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The story has two main characters namely Thomas Chandler and Ignatius Gallaher. Thomas Chandler is mainly referred to as ‘Little Chandler’ in this story. These two are old time friends and they parted years eight years ago when Little Chandler saw his friend Ignatius Gallagher off at the North Wall, he went off to London, whence he became a great journalist. They have a rendez vouz that night and in lieu of this Little Chandler is growing really excited (Ruof, 269). However, Little Chandler is a little bit shy and doesn’t know what to expect at this meeting with his old time friend! Two other characters are also mentioned in this story and these are Little Chandler’s wife and child. These two have played an important role in the shaping of Little Chandler’s life, of which he is not proud of. He keeps on envying Ignatius Gallaher’s lifestyle.
He is called ‘Little Chandler but he has a more or less average height because he gives the impression of being small and childlike. His small white hands and his fragile frame coupled to his voice that was quiet and his manners were refined gave him a childish impression too. He is aged about just over 30 years old. At his work place at King’s Inn, Little Chandler awaits. He sometimes works as either a scrivener or clerk, thinking of the people outside the office window and the miseries of life. Little Chandler thinks of the numerous collections of books of poetry on his shelves; which he bought and collected while in his bachelor days. Now and then he is captured by the longing to read something from his collection to his wife, but his shyness prevents him from doing so, therefore he keeps to himself and the idea goes away. Little Chandler has vague dreams of becoming a renowned a poet, but this cannot be achieved due his imprisonment in Ireland, mainly mental imprisonment.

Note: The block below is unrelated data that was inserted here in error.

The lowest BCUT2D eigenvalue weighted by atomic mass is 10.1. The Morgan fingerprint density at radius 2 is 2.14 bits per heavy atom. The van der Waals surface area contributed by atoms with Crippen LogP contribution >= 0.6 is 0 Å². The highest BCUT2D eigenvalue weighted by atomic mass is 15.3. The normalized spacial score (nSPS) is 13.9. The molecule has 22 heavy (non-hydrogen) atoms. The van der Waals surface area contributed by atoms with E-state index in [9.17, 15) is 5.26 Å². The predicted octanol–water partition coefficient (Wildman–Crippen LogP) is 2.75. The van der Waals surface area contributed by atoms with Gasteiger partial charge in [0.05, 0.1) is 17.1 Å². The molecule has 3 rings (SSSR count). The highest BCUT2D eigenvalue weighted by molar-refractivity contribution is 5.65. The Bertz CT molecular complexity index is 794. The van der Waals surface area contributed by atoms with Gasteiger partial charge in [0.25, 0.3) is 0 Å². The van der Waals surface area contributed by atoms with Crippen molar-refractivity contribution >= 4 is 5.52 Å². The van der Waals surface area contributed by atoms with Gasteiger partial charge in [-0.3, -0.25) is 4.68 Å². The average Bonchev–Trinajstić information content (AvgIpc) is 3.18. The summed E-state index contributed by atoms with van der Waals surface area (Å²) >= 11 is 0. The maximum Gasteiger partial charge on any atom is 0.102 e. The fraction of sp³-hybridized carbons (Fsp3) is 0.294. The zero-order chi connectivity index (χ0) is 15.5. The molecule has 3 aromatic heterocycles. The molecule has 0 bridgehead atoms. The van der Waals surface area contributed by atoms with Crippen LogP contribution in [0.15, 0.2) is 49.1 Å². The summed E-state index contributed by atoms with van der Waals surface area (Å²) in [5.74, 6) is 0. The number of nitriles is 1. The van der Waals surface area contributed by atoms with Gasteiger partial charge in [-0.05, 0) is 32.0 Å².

This character Gallagher is not as Little Chandler expected him to be, actually he was wary of what to expect totally from Gallaher. This is depicted in the way Little Chandler enters Corless', the meeting point. He is scared of being noticed but when he spots Gallaher, Gallaher is exactly a charming figure (Tindall, 12). He seems to delight in scaring Little Chandler, and he is rather casual in the way he treats his old time friend, Little Chandler. His big shift to London has enabled his career to propel further than it would have had he remained in Dublin. He now works at a press station and he complains of the stresses of press print that take a toll on his life, making him appear older than he really is, making Little Chandler very envious of his lifestyle. Gallaher takes life very simply.
Annie, Little Chandler’s wife
She has proven to be the core of the family. Once when she left her husband Little Chandler with their tiny baby to do out to the shops, Little Chandler could not hush the baby when s he started crying. This made him to snap at the baby and thereby making the baby to scream even more loudly. However, when Little Chandler’s wife came back and hurriedly entered the house to find the baby crying, she was cross with her husband and immediately demanded an explanation of what had happened. When the baby heard her mother’s voice, his loud screams and outbursts suddenly turned into sobs and decreased. This made Little Chandler fell useless in his child’s life.